Below, pop enthusiast Alan Rapp takes a look at the upcoming Noise Pop Festival '95 in San Francisco for Volume One of Buzznet
Nowadays, there seem to be roughly two kinds of music festival. We've had two invidious examples of one in the last year, the megabuck- raking quasimusical menageries known as Woodstock '94 and Lollapalooza. Cynically misrepresenting an entire generation of fans by posing as the final frontier of mass culture, the most profound lesson that we can come away from these is that money still dogs pop music to the detriment of almost everything the music was supposed to represent, and especially to the fans themselves.
The other breed of festival is more of a home-grown, grassroots affair - sincere, intimate and a true vehicle for the music and the bands themselves. Thankfully, these festivals outnumber the other kind, even if they don't garner as much attention (and, needless to say, money). The San Francisco Noise Pop Festival '95 is exactly this kind of event, and it is fast becoming a focus for West Coast bands whose melodious songcraft is driven by kinetic, clobbering guitars.
Spread over five shows in four days and featuring no less than twenty-one bands, the Noise Pop Festival wasn't always so grandiose. For January of 1993, organizer Kevin Arnold was asked to put together a five- gig night at the Kennel Club, so he planted some of his favorite local bands (and friends) on the roster. Realizing that the bands were likeminded in their fondness for euphonious compositions most akin to pop music, even though overdriven guitars and breakneck beats erect fortresses of sound around the sweetness, Arnold casually tagged the night a "Noise Pop" festival. The name turned into a genre label almost overnight; though some have problems with the term, including its creator, it has tenaciously stuck.
Overwhelming Colorfast, The Meices, Corduroy, Carlos!, and Bitchcraft were already friendly with each other and some had been playing together, so the draw filled that first bill, which by any standard was a success. Eight hundred people arrived where six hundred were expected, and Seattle legends the Fastbacks even played a short unannounced set. Arnold was originally concerned that their show, set at The Chameleon on the same night as the Noise Pop Festival, would compete for the same crowd, but then realized that the Fastbacks were Noise Pop naturals, if not forerunners. He invited them to crash, which they did, with the Meices' equipment.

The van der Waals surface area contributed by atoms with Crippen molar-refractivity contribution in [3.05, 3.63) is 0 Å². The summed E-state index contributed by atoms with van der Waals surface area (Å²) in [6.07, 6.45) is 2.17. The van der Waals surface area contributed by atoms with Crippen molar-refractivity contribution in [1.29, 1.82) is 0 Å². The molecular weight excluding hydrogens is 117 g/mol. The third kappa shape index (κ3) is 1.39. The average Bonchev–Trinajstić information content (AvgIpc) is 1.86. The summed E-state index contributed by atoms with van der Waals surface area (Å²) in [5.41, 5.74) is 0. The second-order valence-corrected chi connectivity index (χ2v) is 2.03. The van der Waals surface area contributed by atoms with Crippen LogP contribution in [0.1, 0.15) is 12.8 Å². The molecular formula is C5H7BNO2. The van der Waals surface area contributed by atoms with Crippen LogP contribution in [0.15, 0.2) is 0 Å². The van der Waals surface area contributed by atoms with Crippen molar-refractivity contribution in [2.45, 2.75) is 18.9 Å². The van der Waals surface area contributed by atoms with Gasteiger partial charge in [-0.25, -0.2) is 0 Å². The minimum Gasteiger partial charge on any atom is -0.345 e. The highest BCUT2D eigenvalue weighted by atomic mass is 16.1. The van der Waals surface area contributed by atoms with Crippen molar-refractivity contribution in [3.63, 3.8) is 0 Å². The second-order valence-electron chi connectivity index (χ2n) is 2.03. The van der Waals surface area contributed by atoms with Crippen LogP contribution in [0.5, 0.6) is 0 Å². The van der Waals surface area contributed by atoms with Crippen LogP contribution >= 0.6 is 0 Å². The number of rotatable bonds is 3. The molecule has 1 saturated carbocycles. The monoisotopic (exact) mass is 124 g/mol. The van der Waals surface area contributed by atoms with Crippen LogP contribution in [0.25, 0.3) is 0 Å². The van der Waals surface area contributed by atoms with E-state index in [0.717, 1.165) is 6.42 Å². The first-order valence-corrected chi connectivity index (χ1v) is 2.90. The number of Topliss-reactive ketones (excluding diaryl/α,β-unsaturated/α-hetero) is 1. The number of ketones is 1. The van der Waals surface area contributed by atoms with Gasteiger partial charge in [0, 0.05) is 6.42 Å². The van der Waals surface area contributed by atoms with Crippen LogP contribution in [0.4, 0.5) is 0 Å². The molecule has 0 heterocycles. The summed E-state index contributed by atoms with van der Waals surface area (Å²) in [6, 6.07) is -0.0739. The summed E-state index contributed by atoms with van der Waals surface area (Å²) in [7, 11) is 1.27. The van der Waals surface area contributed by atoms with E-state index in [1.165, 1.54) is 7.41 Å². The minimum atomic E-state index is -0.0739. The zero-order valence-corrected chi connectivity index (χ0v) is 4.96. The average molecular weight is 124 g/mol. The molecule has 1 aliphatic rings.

Arnold had no set plans for any succeeding festivals, but it was the bands and the fans themselves who started pressing him to action around October of the same year. The interest had grown sufficiently since that, aside from the Festival's six charter bands, enough additional talent was added to fill three shows. This infused a bit more diversity into the lineups,from the scrappy low-fi energy of Tina Age 13 to the sonic grrrl assault of The Red Aunts.
The S.F. Noise Pop Festival '95 is the largest yet, boasting mostly San Francisco artists, but also bands from the musical bastions of San Diego, L.A., Sacramento and Seattle. No wonder Arnold lets out a sigh of relief after such a weighty event. National notice has grown along with the show, and the music media are keying in as well. It almost contributes to a conspiracy theory about how these kinds of quality musical sprees can get co-opted by sponsors with great capital (the same kind of theory you have about how your former favorite band was so great until they made that one "commercial" album that got them discovered). It's a topic that worries Arnold: "Who knows what could happen," he says about the future. "I don't want it to get so big that I'm competing with myself; never more than four days." Then he muses, "Maybe it should stop after this year."
And with that statement is revealed the greatest paradox about the two kinds of festival that were introduced at the beginning of this article. Arnold wouldn't quit the job if he had a choice, if image, market, and publicity forces would corral themselves to an acceptable level. He's not backing out to protect his investment from failure, because by now everybody knows that won't happen. Kevin Arnold knows how big this could get, how one kind of festival is in constant danger of being transmogrified into the other, and he is slightly afraid.
After all, good things market themselves. And if the SF Noise Pop Festival were to grow to MTV proportions, who will we finger as the culprit? We don't fear obscurity for events like this anymore, we fear their heightened success.